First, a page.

No one who asks to increase the penalty for prostitution has any compassion for prostitutes. Period.
New Marijuana Law and Easing Punishment in Hawaii
Let’s talk about the opposite issue. Currently, the debate in Hawaii is whether we decriminalize marijuana. The argument is that somehow people “getting away with” smoking marijuana is “getting one over” on society. But the question goes back to the basic utility of what should be allowed in America. Or more importantly, what should be allowed to stop your growth for the future. As if people who smoke marijuana, as minors, cannot grow up to be anything important.
Of course, they can. But should the failure to avoid arrest be enough to stop your admission to college, Harvard Law School, even the Presidency? Hawaii’s movie in the right direction. Stop ending lives prematurely by marking people with a criminal conviction for something so manini.
The secret about most crimes:
“The progressive tendency is to fixate on the plight of those punished rather than the plight of those victimized, though of course, these are often the same persons under different labels or at different moments.”
Ready for the secret? Almost all felony trials in Hawaii are over drugs. Very rarely do we see a case where the complainant is virgin white. People learn to be bullies by being bullied. People learn how to steal cars because someone who is successful in stealing cars shows them how to better their life. I became a lawyer because I watched a lawyer save my father's life.
The Right Direction: HOPE in Honolulu
At this point in the essay, I was thinking, Mark Kleiman would really like J. Alm’s HOPE program. And then I read the next paragraph:
“HOPE: The obvious (but hard-to-administer) common-sense alternative is to make the rules less numerous, the monitoring tighter, and the sanctions swift, certain, and reasonably mild, and to clearly tell each probationer and parolee exactly what the rules are and what exactly will happen, every time and right away, when a rule is broken. Mildness—or proportionality, if you like—is essential to making the threat credible, and severity turns out to be unnecessary. Experimental evidence from the HOPE program in Hawaii showed that two days in jail is as good a deterrent to drug use as six weeks, as long as the two days actually happen, and happen every time. We don’t know yet whether a day in jail, or a couple of hours in a holding cell, or a weekend of home confinement, or a week of a 9 p.m.-6 a.m. curfew, would do the trick, but we ought to learn.”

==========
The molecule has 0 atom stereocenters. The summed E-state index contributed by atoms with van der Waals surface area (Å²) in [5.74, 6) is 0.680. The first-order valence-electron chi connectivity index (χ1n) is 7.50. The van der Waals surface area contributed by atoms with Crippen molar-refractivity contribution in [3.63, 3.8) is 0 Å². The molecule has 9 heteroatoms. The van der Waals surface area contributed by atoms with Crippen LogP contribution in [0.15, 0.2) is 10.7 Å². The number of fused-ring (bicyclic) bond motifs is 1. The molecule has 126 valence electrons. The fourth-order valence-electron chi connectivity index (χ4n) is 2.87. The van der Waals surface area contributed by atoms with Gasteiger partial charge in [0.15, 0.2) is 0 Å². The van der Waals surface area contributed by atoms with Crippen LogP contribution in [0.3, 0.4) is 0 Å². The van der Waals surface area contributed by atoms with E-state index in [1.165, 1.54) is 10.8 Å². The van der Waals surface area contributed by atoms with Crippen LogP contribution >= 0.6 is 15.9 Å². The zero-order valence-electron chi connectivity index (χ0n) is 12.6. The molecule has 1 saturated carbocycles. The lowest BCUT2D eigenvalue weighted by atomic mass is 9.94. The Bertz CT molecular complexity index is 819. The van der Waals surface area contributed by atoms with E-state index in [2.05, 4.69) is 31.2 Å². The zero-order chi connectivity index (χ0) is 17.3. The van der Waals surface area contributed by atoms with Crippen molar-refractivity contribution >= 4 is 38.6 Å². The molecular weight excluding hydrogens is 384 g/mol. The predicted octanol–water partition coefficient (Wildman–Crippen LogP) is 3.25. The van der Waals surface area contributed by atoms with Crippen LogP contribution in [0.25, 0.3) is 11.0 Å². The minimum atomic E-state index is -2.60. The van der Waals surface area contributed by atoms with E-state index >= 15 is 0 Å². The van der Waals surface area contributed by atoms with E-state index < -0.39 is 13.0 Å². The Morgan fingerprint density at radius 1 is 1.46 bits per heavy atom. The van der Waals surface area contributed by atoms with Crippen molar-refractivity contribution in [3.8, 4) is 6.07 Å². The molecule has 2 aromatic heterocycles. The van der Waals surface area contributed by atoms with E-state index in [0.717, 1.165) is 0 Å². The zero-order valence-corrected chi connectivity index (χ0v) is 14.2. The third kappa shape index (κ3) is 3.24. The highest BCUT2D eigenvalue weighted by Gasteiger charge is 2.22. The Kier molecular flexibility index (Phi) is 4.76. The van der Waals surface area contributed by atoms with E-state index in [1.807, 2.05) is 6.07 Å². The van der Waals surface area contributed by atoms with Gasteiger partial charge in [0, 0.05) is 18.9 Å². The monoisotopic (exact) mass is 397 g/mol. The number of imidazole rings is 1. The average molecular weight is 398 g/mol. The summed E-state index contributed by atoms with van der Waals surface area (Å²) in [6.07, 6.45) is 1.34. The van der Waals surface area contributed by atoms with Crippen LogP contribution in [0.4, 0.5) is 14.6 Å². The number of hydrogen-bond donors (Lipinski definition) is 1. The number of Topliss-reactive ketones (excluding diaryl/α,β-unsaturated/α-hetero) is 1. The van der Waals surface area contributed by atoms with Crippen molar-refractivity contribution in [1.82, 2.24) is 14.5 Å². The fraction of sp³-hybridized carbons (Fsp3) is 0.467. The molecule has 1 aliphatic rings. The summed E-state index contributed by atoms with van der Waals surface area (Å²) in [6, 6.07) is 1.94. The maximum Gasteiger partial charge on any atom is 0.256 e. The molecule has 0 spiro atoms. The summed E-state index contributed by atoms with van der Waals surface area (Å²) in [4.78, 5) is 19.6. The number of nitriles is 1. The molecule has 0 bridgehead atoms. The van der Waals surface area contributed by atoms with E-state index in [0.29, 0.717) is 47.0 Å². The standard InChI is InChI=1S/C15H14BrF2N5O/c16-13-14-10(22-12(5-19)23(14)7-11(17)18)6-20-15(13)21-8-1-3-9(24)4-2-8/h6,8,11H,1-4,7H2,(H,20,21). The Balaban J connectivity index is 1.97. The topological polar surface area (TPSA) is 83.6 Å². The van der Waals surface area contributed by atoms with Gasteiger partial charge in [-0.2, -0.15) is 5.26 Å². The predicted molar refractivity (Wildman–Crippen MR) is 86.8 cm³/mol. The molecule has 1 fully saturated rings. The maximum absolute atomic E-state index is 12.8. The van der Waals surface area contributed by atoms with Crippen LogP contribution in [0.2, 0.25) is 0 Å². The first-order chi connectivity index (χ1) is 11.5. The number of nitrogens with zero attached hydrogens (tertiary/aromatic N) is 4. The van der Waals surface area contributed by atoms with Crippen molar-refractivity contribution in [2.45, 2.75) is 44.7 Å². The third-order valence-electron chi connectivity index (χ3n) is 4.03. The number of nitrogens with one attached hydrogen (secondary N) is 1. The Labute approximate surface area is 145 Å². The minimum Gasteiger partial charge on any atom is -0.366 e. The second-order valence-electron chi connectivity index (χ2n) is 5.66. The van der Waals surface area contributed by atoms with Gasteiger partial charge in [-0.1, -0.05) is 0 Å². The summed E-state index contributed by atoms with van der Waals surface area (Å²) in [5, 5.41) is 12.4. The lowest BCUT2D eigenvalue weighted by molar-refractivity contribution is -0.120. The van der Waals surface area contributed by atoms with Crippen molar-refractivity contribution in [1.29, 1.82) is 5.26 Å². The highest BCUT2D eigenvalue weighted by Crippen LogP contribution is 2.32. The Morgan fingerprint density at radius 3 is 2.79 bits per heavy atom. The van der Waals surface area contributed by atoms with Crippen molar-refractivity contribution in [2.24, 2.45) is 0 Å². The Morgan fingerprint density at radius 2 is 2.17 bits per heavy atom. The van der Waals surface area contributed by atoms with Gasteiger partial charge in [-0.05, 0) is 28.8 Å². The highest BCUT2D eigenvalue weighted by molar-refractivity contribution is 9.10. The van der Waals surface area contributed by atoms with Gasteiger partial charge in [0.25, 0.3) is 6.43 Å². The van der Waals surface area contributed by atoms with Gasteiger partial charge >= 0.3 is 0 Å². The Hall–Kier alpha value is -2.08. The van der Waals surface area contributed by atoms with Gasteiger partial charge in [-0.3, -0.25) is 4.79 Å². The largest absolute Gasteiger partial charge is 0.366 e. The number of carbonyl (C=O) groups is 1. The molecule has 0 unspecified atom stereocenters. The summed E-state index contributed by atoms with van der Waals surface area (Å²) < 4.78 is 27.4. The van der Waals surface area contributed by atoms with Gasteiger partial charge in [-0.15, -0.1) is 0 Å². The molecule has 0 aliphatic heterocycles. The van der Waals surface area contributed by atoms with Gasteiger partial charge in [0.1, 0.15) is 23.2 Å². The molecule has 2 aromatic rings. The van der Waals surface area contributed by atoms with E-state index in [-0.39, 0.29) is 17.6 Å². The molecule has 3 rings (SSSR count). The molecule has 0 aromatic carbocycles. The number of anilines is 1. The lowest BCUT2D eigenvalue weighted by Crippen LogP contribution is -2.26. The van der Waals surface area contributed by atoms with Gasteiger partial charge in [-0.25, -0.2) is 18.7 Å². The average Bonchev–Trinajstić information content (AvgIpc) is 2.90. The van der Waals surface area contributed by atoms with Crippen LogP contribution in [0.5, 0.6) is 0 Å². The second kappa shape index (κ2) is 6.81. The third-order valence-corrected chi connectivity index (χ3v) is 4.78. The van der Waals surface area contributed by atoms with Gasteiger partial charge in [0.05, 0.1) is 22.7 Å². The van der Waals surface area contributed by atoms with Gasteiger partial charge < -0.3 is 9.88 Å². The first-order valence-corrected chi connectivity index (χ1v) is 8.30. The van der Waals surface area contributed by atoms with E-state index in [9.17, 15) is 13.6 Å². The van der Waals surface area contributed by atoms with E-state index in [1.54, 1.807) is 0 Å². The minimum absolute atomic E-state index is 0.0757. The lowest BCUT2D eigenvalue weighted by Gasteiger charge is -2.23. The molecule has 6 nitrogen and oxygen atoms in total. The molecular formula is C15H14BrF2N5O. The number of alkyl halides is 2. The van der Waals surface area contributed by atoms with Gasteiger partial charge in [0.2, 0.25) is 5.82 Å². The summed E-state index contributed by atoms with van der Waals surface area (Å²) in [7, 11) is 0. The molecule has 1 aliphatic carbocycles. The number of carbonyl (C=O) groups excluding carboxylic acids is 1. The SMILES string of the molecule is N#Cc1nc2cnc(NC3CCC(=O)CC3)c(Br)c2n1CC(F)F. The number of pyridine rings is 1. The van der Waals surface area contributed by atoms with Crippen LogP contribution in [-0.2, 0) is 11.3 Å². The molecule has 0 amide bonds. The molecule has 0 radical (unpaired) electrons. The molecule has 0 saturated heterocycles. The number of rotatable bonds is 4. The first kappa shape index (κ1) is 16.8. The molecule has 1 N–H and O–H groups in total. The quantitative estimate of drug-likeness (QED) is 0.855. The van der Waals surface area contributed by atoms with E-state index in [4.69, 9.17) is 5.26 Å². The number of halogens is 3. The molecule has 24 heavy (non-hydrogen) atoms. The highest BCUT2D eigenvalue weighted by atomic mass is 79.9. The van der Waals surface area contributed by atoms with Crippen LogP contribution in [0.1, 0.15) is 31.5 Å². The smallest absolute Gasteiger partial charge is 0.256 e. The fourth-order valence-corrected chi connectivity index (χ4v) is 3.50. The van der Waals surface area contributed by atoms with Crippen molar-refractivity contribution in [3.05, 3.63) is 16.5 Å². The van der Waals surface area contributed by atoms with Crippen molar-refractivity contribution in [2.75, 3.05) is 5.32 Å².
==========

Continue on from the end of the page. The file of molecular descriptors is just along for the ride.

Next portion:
I wholly disagree with the idea that it is hard-to-administer less rules. In fact, the situation is much easier than having every violation require a long complicated penalty. But then we can’t argue with the facts and science. If we can get the same punishment from two days of jail that we can with six months of jail, keeping someone in jail for six months is not only inhumane, it minimizes social utility. With luck, HOPE will increase use across the island.
Let Me Close With a Story
Whenever we talk about proportionality and punishment in Hawaii I tell this story. Now, it’s a story about a loss, and I don’t normally tell those, but I’m honest as much as you can expect from a lawyer so I’m going, to be honest about this one:
It was a harassment case, short, one hour trial that resulted from a domestic violence situation between a couple with two kids. In the State of Hawaii, think of harassment like an “assault” where no one gets hurt. Just someone touches another person in a way they shouldn’t, pushes them out of the way, or pokes them annoyingly. Like that.
Well, the basic defense was, the guy just wanted to get into his car. The female wouldn’t move, he moved her out of the way. There was a question about how hard it was and whether it was warranted or not, but when the judge brought down the gavel he said “GUILTY”. Man, I hate that word when I’m the defense attorney. And I was angry, I didn’t think he was guilty!
But then the judge said something else, very quickly. “SENTENCE: $100.”
“WHAT!” the Prosecutor and I both yelled out. A conviction for a case like this comes with jail time. He harassed the mother of his kids. We’ve been trained to expect at a minimum a week.
The Prosecutor went in “Judge, we need jail. At minimum anger management and domestic violence!”
“Nah,” the Judge said, “He feels bad. It’s not going to happen again. It was just that one particular situation.”
And I thought to myself wow, I guess he is about one hundred dollars worth of guilty!